Ever bought a used car only to wonder, ‘What was the previous owner thinking’?
Maybe it’s a discarded chocolate bar down one of the back seats, indelible lipstick stains or a questionable smell from the glove compartment. Sometimes it’s the weird extras they opted for when ordering the car from the factory: things like granite interiors, custom-made coat hangers, and whale penis leather seats. Yes, you read that correctly.
While standard family cars are usually offered with sensible extras like built in sat nav, improved sound systems and run-flat tyres, luxury cars are a whole different story. Targeting a market with more disposable income to burn allows car manufacturers to slip in pricier choices.
Some are very tasteful. Take for example the Rolls-Royce’s magnificent ‘starlight’ headliner option. Over 800 fibre optic lights woven into the roof of your vehicle, in a celestial pattern or a custom design of your choosing. We’re struggling to see how this option would benefit a Ford Ka, but when it comes to a Rolls, expense is rarely an issue.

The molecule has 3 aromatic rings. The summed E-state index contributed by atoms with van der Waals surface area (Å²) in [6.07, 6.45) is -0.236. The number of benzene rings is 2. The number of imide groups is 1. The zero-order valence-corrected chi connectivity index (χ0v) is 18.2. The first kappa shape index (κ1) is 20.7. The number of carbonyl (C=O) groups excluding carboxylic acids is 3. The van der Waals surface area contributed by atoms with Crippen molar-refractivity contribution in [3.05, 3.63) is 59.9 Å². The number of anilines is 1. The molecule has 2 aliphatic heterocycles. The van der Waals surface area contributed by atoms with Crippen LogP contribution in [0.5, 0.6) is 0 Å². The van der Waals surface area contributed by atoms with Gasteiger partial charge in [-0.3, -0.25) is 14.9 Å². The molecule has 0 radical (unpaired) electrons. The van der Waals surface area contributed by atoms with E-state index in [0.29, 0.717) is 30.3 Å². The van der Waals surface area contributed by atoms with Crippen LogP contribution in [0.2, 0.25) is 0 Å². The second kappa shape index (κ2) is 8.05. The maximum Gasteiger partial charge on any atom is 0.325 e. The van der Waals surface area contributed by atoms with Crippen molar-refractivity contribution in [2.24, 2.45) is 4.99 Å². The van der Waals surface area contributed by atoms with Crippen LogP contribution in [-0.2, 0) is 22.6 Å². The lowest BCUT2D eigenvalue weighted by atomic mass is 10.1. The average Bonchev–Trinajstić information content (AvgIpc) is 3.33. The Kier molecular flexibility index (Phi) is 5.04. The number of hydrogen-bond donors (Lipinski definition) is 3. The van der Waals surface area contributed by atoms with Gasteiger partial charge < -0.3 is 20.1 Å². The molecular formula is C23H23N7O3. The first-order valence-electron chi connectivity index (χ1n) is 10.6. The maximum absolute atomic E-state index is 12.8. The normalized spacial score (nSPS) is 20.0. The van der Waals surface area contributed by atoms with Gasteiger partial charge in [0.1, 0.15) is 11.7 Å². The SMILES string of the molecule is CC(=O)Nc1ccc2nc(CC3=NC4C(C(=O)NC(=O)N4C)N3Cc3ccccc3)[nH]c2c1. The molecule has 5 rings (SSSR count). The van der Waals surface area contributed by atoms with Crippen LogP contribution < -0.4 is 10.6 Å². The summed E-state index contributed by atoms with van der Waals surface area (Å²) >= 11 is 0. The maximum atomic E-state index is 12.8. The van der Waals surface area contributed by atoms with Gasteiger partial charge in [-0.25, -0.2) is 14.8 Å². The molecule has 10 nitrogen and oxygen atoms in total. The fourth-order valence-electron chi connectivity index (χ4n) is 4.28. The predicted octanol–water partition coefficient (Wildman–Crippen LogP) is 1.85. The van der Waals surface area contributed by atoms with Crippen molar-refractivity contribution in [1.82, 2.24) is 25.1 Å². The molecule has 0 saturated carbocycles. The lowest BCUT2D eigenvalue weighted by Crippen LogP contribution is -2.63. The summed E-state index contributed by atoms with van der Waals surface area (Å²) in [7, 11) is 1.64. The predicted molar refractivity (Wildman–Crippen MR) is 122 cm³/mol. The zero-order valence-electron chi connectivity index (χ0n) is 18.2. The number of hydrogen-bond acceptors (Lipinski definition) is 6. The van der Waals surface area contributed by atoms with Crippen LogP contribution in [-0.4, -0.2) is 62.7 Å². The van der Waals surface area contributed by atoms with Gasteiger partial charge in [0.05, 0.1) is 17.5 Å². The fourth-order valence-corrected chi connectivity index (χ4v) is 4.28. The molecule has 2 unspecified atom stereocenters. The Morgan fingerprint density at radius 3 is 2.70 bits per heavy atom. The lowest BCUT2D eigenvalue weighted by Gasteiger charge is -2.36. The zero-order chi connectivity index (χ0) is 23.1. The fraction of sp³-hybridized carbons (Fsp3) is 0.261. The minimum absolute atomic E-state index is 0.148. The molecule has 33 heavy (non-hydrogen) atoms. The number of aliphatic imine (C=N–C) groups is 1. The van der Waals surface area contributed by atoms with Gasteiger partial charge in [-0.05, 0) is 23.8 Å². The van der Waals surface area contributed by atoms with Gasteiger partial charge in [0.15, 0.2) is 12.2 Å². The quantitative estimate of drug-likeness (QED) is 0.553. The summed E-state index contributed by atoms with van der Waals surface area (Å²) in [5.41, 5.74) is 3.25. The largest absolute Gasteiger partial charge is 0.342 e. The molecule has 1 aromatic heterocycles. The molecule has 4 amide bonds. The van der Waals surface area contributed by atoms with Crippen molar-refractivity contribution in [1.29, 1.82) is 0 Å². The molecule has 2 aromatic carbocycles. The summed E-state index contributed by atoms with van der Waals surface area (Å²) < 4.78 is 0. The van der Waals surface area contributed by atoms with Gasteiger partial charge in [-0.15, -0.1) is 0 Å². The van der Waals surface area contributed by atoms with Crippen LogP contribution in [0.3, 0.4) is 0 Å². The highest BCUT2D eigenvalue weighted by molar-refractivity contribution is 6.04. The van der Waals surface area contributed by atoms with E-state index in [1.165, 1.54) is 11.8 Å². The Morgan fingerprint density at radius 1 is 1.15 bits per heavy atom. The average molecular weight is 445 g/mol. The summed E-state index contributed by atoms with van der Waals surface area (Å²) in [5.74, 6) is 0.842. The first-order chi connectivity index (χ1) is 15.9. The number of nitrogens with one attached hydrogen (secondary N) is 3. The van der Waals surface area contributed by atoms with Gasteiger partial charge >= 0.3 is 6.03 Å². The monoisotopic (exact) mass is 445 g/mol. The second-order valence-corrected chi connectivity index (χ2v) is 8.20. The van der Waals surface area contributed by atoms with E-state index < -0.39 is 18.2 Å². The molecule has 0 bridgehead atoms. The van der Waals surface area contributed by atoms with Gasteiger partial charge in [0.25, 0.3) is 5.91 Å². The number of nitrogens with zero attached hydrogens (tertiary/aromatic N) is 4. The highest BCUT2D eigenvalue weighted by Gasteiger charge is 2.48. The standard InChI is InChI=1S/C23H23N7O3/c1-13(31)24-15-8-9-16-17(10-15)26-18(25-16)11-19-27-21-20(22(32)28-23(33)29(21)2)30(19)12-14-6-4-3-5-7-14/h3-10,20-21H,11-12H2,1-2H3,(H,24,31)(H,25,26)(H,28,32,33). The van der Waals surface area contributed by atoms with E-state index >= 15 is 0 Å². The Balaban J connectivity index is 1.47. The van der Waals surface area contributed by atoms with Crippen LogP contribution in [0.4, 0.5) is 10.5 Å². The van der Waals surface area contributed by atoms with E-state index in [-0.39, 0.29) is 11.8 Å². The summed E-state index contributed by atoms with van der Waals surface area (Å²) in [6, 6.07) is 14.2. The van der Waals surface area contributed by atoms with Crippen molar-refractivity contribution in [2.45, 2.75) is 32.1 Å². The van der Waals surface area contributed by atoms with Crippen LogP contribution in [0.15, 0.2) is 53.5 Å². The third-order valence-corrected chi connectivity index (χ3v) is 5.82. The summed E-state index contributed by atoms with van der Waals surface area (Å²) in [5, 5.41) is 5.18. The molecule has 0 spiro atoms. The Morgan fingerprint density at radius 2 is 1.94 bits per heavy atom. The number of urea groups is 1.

Others, though, seem harder to justify or explain. Mercedes-Benz may well have spent insane amounts developing their ‘scent system’. It’s great that they offer a whole range of smells like ‘Freeside Mood’ – allegedly “an unobtrusive but present citrus scent” – and ‘Downtown Mood’, which is described as a “transparent floweriness with a subtle metal effect”. It’s conveniently controllable from the central car computer to suit all your custom smell requirements. But, on the other hand, how much are those Christmas tree-shaped air fresheners?
And then there’s the ridiculous levels of bling category- like Bentley’s dashboard-mounted, £150,000 diamond-encrusted Breitling clock. We struggle to find the words…
But then, even the most jaw-dropping embellishments we’ve seen pale in comparison to the record breaking £500,000 spent by Ferrari dealer John Collins on his 25 O cherished number plates.